Photorefractive kerectomy (PRK) is the original form of corrective laser eye surgery. LASIK is the more popular type of refractive surgery and was developed after PRK. Both are still used today, but LASIK is much more widely used.
Here are the top things to know about the differences between LASIK and PRK:
Both eye surgeries use a laser to reshape the cornea. This helps your eyesight by allowing light that enters the eye to be directed to the retina.
During a LASIK procedure, a doctor can get access to the cornea by making an excision near the cornea. This excision creates a flap that enables the doctor to reshape the cornea. After the cornea reshaping is complete, the flap reseals.
During the PRK, the outer layer of the cornea is removed prior to reshaping. This layer, called the epithelium, eventually grows back within a few days.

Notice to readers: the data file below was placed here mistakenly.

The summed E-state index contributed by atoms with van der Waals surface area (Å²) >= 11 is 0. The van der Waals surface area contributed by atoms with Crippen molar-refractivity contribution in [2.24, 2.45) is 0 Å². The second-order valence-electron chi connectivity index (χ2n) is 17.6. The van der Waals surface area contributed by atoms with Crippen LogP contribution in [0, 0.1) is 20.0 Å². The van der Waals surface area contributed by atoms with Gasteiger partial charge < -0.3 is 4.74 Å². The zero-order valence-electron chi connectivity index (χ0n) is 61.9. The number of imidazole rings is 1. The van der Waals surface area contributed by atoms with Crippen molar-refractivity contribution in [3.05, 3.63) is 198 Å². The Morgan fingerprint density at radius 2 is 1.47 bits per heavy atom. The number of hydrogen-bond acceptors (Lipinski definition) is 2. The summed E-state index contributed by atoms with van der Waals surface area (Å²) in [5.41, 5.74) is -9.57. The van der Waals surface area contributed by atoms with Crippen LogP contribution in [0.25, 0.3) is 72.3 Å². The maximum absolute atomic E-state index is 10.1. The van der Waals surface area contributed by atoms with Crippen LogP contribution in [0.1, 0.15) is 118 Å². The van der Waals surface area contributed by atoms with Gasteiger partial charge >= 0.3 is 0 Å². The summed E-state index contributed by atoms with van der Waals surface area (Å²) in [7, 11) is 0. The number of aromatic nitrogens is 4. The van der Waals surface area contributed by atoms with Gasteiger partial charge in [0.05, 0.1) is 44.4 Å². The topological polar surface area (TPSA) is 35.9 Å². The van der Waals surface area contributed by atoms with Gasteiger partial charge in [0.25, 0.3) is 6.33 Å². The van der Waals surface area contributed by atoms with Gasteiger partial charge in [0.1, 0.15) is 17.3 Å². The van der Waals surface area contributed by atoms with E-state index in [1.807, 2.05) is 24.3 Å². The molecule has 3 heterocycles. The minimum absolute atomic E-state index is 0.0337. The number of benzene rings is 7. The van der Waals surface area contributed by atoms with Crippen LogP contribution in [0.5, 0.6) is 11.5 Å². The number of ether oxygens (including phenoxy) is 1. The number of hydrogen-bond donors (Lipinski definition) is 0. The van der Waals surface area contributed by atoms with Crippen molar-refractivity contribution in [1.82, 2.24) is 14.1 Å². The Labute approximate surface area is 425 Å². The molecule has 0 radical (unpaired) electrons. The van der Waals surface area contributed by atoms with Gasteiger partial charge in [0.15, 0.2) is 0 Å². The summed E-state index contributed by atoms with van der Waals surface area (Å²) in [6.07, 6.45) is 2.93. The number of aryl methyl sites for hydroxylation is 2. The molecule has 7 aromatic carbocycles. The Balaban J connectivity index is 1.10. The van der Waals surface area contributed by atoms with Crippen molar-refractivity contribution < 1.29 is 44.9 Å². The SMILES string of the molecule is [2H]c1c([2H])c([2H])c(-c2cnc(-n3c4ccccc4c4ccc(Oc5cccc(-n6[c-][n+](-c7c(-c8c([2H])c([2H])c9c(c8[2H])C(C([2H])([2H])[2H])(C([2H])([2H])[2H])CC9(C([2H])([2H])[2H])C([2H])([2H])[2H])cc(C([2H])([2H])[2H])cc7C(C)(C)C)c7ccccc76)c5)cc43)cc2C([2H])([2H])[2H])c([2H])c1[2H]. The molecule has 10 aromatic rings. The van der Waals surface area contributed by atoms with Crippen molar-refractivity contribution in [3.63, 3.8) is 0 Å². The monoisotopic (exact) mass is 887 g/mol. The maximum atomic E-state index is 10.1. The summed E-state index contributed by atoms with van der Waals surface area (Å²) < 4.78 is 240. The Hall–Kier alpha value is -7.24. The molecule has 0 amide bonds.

Risk and Recovery
Recovery tends to be longer with PRK because it takes a few days for the new epithelial cells to grow back and cover the surface of the eye. Because your eye is more exposed, there’s a slightly higher risk of eye infection and haziness of vision in the first few days with surgery.
With LASIK, most patients can see clearly within a few hours.
LASIK is not for everyone
Although LASIK is a more comfortable procedure with fewer risks, it’s not the best choice for everyone. Those with thinner corneal tissue may be a better candidate for PRK. The depth required to remove the thin outer layer of the cornea for PRK is about 50% less than the depth it takes to cut a flap for LASIK. Also, if you have dry eye syndrome, you may be a better candidate for PRK than LASIK.
The doctors at Center for Advanced Eye Care will talk with you and evaluate the health of your eyes and let you know which is best for you.